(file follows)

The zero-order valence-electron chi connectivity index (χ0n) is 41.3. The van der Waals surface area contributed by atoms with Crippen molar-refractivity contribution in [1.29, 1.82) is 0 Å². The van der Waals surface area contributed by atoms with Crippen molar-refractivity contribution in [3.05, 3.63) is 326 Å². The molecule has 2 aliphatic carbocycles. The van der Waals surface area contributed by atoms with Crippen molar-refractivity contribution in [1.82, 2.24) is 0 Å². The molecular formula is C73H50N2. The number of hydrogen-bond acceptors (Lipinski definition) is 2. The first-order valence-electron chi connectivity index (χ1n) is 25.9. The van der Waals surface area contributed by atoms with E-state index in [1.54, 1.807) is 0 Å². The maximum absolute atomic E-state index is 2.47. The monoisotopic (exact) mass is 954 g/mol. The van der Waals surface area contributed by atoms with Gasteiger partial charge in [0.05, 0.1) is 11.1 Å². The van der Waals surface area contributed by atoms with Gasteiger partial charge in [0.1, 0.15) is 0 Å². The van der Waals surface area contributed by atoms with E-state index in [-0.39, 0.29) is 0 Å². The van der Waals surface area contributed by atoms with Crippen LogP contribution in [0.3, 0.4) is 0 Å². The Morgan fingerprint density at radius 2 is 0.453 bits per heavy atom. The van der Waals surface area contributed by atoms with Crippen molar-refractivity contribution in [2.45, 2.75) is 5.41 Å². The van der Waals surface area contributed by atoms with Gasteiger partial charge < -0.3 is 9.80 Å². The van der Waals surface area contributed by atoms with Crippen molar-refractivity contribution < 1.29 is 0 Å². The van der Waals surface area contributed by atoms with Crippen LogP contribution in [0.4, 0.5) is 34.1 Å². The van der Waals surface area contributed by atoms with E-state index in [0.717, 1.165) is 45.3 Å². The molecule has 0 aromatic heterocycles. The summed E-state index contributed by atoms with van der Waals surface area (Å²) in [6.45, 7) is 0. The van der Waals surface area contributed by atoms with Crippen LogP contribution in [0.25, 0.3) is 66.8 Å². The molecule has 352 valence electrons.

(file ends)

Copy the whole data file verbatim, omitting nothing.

The zero-order valence-electron chi connectivity index (χ0n) is 41.3. The van der Waals surface area contributed by atoms with Crippen molar-refractivity contribution in [1.29, 1.82) is 0 Å². The van der Waals surface area contributed by atoms with Crippen molar-refractivity contribution in [3.05, 3.63) is 326 Å². The molecule has 2 aliphatic carbocycles. The van der Waals surface area contributed by atoms with Crippen molar-refractivity contribution in [1.82, 2.24) is 0 Å². The molecular formula is C73H50N2. The number of hydrogen-bond acceptors (Lipinski definition) is 2. The first-order valence-electron chi connectivity index (χ1n) is 25.9. The van der Waals surface area contributed by atoms with E-state index in [1.54, 1.807) is 0 Å². The maximum absolute atomic E-state index is 2.47. The monoisotopic (exact) mass is 954 g/mol. The van der Waals surface area contributed by atoms with Gasteiger partial charge in [0.05, 0.1) is 11.1 Å². The van der Waals surface area contributed by atoms with Gasteiger partial charge in [0.1, 0.15) is 0 Å². The van der Waals surface area contributed by atoms with E-state index in [-0.39, 0.29) is 0 Å². The van der Waals surface area contributed by atoms with Crippen LogP contribution in [0.3, 0.4) is 0 Å². The Morgan fingerprint density at radius 2 is 0.453 bits per heavy atom. The van der Waals surface area contributed by atoms with Crippen molar-refractivity contribution in [2.45, 2.75) is 5.41 Å². The van der Waals surface area contributed by atoms with Gasteiger partial charge < -0.3 is 9.80 Å². The van der Waals surface area contributed by atoms with Crippen molar-refractivity contribution < 1.29 is 0 Å². The van der Waals surface area contributed by atoms with Crippen LogP contribution in [0.4, 0.5) is 34.1 Å². The van der Waals surface area contributed by atoms with E-state index in [0.717, 1.165) is 45.3 Å². The molecule has 0 aromatic heterocycles. The summed E-state index contributed by atoms with van der Waals surface area (Å²) in [6.45, 7) is 0. The van der Waals surface area contributed by atoms with Crippen LogP contribution in [0.25, 0.3) is 66.8 Å². The molecule has 352 valence electrons.